My brother, Philip Redwine, that is Philip spelled with the Biblical one “l”, graduated from the Oklahoma University Law School while I was an undergraduate at Indiana University. When I asked him what he had been taught he told me the entire process boiled down to “learning to think like a lawyer”. When I excitedly quizzed him about that arcane and mysterious subject he replied the whole three years of law school could be summarized by the following story: “A client asked his attorney for advice as to whether he should file for a divorce. The client told the attorney that each time he tried to climb the stairs to the second floor of the couple’s home his wife would kick him back … [Read More...] about Legally Thinking
Our governmental systems, federal and each state, are designed to avoid rash decisions. We use systems that divide power into three generally equal branches that check one another’s powers and demand debate of important issues. Our fettered freedom created and maintains history’s most propitious culture. It is good to be an American. Of course, our system’s Holy Grail of restraining abuses of power results in diffused responses and partisan debates. That is also good as it helps prevent imprudent, irreversible actions. A concomitant element of our democratic system is that when faced with emergencies we often approach problems as a free people that the theoretical benevolent dictator might … [Read More...] about Transition Not Decline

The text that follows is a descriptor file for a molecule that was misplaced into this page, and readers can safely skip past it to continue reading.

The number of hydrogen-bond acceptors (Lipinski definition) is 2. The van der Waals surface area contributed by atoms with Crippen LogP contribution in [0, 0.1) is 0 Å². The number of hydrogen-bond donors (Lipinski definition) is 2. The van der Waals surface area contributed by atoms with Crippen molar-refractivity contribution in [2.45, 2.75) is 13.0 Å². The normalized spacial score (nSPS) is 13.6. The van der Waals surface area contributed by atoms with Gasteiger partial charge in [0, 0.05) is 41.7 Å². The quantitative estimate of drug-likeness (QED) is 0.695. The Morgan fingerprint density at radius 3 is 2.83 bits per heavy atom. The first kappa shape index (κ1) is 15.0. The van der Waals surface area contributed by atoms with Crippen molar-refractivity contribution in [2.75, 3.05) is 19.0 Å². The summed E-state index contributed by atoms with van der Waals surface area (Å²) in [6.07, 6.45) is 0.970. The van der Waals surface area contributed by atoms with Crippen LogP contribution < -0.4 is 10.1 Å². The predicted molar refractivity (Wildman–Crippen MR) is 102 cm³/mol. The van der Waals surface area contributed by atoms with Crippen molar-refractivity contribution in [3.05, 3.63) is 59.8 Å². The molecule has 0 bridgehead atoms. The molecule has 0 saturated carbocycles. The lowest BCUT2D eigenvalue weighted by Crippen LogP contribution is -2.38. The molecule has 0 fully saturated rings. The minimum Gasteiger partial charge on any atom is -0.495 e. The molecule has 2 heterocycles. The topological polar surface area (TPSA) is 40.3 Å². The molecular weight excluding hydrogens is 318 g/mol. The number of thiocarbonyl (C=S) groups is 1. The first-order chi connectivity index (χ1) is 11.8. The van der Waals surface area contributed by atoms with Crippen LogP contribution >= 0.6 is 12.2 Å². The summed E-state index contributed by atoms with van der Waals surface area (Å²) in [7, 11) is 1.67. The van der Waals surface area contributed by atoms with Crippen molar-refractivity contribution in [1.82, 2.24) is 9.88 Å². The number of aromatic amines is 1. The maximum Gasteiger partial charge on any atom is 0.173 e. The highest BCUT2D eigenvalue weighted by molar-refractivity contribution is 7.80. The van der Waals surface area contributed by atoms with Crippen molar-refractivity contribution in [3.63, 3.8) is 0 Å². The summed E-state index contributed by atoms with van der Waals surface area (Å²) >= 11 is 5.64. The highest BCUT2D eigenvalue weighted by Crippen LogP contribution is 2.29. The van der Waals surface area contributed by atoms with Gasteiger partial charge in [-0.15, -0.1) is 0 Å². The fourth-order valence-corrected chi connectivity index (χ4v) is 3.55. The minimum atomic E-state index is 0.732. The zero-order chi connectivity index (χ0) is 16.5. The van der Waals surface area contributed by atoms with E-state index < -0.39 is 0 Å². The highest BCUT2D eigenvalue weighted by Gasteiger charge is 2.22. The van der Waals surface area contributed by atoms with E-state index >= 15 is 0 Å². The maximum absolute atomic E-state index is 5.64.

We are at war. The actual combat began in January 2020. A declaration of war was not made by Congress as required by the United States Constitution. But virtually every member of the House of Representatives and the Senate, along with the President, has publicly asserted America is at war with COVID-19. Almost 90,000 of us have paid the ultimate price and almost 1.5 million are causalities. Many more losses are predicted. While wars of any description are great stressors on people, our enemy in this war is truly virulent. If we were fighting another country we would know where to direct our fear and fire. With the Coronavirus we cannot even identify our enemy without a microscope and it is … [Read More...] about Battle Fatigue
Peg is a born and reared Yankee. What she used to know about such places as Oklahoma came from Gunsmoke and The Lone Ranger. Now she is learning about the Wild West from personal experience. This morning she received an up close lesson in herpetology. Whereas not long ago rattlesnakes and copperheads were only in Peg’s psyche as metaphors, now she understands why westerners check their boots before pulling them on and make sure doorways and windows are carefully sealed. Of course, these precautions also work well with scorpions and centipedes. But Peg’s education about ferocious arachnids and arthropods has been previously addressed in this space. For now our concentration is on snakes. Peg … [Read More...] about Eve She Is Not